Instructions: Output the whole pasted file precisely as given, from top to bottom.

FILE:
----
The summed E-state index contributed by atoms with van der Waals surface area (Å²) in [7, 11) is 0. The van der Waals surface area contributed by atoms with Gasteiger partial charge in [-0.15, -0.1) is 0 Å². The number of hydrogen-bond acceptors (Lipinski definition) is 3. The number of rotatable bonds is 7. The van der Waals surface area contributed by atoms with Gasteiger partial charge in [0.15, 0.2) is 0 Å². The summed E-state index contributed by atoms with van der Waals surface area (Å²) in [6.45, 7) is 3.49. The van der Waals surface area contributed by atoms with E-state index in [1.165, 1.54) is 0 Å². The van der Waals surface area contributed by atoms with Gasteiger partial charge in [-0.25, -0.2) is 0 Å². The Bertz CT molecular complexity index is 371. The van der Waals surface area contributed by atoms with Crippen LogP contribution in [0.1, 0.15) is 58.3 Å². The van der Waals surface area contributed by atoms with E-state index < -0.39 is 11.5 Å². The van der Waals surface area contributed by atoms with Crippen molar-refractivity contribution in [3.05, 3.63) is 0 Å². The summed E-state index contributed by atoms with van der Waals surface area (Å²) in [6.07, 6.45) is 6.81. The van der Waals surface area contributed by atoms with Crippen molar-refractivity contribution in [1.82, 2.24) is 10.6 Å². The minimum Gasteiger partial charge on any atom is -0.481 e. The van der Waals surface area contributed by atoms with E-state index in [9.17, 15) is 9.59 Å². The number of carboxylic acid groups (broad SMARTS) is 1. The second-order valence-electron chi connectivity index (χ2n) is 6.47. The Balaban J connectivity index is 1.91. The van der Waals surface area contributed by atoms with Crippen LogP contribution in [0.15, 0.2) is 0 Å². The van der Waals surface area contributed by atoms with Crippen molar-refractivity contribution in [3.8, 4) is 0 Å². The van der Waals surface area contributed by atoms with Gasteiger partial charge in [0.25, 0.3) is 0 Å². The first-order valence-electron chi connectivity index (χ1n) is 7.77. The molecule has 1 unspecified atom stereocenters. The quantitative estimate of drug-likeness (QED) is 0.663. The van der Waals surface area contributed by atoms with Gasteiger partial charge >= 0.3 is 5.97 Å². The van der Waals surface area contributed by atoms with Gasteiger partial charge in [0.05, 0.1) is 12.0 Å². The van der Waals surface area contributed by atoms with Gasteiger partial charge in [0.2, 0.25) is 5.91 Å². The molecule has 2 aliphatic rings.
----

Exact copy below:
The summed E-state index contributed by atoms with van der Waals surface area (Å²) in [7, 11) is 0. The van der Waals surface area contributed by atoms with Gasteiger partial charge in [-0.15, -0.1) is 0 Å². The number of hydrogen-bond acceptors (Lipinski definition) is 3. The number of rotatable bonds is 7. The van der Waals surface area contributed by atoms with Gasteiger partial charge in [0.15, 0.2) is 0 Å². The summed E-state index contributed by atoms with van der Waals surface area (Å²) in [6.45, 7) is 3.49. The van der Waals surface area contributed by atoms with E-state index in [1.165, 1.54) is 0 Å². The van der Waals surface area contributed by atoms with Gasteiger partial charge in [-0.25, -0.2) is 0 Å². The Bertz CT molecular complexity index is 371. The van der Waals surface area contributed by atoms with Crippen LogP contribution in [0.1, 0.15) is 58.3 Å². The van der Waals surface area contributed by atoms with E-state index < -0.39 is 11.5 Å². The van der Waals surface area contributed by atoms with Crippen molar-refractivity contribution in [3.05, 3.63) is 0 Å². The summed E-state index contributed by atoms with van der Waals surface area (Å²) in [6.07, 6.45) is 6.81. The van der Waals surface area contributed by atoms with Crippen molar-refractivity contribution in [1.82, 2.24) is 10.6 Å². The minimum Gasteiger partial charge on any atom is -0.481 e. The van der Waals surface area contributed by atoms with E-state index in [9.17, 15) is 9.59 Å². The number of carboxylic acid groups (broad SMARTS) is 1. The second-order valence-electron chi connectivity index (χ2n) is 6.47. The Balaban J connectivity index is 1.91. The van der Waals surface area contributed by atoms with Crippen LogP contribution in [0.15, 0.2) is 0 Å². The van der Waals surface area contributed by atoms with Crippen molar-refractivity contribution in [3.8, 4) is 0 Å². The van der Waals surface area contributed by atoms with Gasteiger partial charge in [0.25, 0.3) is 0 Å². The first-order valence-electron chi connectivity index (χ1n) is 7.77. The molecule has 1 unspecified atom stereocenters. The quantitative estimate of drug-likeness (QED) is 0.663. The van der Waals surface area contributed by atoms with Gasteiger partial charge >= 0.3 is 5.97 Å². The van der Waals surface area contributed by atoms with Gasteiger partial charge in [0.05, 0.1) is 12.0 Å². The van der Waals surface area contributed by atoms with Gasteiger partial charge in [0.2, 0.25) is 5.91 Å². The molecule has 2 aliphatic rings.